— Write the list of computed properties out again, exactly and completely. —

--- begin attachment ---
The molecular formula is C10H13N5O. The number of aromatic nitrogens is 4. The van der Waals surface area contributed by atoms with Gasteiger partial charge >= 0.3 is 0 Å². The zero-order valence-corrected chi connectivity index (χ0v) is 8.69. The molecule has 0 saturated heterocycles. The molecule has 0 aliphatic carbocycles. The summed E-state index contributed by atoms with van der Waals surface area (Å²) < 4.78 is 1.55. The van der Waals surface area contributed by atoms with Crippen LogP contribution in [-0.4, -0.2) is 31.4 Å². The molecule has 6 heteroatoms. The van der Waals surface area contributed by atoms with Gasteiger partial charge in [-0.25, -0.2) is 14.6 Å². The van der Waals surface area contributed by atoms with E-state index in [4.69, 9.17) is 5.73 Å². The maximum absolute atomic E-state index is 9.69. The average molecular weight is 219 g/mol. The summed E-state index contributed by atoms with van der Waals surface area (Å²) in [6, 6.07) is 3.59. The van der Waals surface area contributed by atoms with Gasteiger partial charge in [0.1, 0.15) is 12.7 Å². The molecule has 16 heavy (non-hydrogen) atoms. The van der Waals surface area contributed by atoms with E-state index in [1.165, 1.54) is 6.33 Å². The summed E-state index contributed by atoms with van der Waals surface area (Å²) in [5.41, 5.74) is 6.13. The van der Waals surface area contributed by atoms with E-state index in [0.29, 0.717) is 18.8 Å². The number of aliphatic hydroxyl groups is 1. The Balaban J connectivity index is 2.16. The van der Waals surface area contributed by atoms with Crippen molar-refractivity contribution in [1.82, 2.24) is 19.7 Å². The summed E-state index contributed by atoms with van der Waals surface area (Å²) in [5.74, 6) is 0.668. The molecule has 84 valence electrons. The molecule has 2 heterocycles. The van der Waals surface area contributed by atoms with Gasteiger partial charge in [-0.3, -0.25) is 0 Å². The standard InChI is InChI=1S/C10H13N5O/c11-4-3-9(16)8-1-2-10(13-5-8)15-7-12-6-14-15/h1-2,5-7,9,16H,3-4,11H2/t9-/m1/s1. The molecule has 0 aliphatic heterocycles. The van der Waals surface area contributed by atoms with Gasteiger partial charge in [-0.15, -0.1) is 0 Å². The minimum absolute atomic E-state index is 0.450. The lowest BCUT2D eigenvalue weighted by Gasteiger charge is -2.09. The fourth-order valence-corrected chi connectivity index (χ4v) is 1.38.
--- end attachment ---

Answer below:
The molecular formula is C10H13N5O. The number of aromatic nitrogens is 4. The van der Waals surface area contributed by atoms with Gasteiger partial charge >= 0.3 is 0 Å². The zero-order valence-corrected chi connectivity index (χ0v) is 8.69. The molecule has 0 saturated heterocycles. The molecule has 0 aliphatic carbocycles. The summed E-state index contributed by atoms with van der Waals surface area (Å²) < 4.78 is 1.55. The van der Waals surface area contributed by atoms with Crippen LogP contribution in [-0.4, -0.2) is 31.4 Å². The molecule has 6 heteroatoms. The van der Waals surface area contributed by atoms with Gasteiger partial charge in [-0.25, -0.2) is 14.6 Å². The van der Waals surface area contributed by atoms with E-state index in [4.69, 9.17) is 5.73 Å². The maximum absolute atomic E-state index is 9.69. The average molecular weight is 219 g/mol. The summed E-state index contributed by atoms with van der Waals surface area (Å²) in [6, 6.07) is 3.59. The van der Waals surface area contributed by atoms with Gasteiger partial charge in [0.1, 0.15) is 12.7 Å². The molecule has 16 heavy (non-hydrogen) atoms. The van der Waals surface area contributed by atoms with E-state index in [1.165, 1.54) is 6.33 Å². The summed E-state index contributed by atoms with van der Waals surface area (Å²) in [5.41, 5.74) is 6.13. The van der Waals surface area contributed by atoms with E-state index in [0.29, 0.717) is 18.8 Å². The number of aliphatic hydroxyl groups is 1. The Balaban J connectivity index is 2.16. The van der Waals surface area contributed by atoms with Crippen molar-refractivity contribution in [1.82, 2.24) is 19.7 Å². The summed E-state index contributed by atoms with van der Waals surface area (Å²) in [5.74, 6) is 0.668. The molecule has 84 valence electrons. The molecule has 2 heterocycles. The van der Waals surface area contributed by atoms with Gasteiger partial charge in [-0.3, -0.25) is 0 Å². The standard InChI is InChI=1S/C10H13N5O/c11-4-3-9(16)8-1-2-10(13-5-8)15-7-12-6-14-15/h1-2,5-7,9,16H,3-4,11H2/t9-/m1/s1. The molecule has 0 aliphatic heterocycles. The van der Waals surface area contributed by atoms with Gasteiger partial charge in [-0.15, -0.1) is 0 Å². The minimum absolute atomic E-state index is 0.450. The lowest BCUT2D eigenvalue weighted by Gasteiger charge is -2.09. The fourth-order valence-corrected chi connectivity index (χ4v) is 1.38.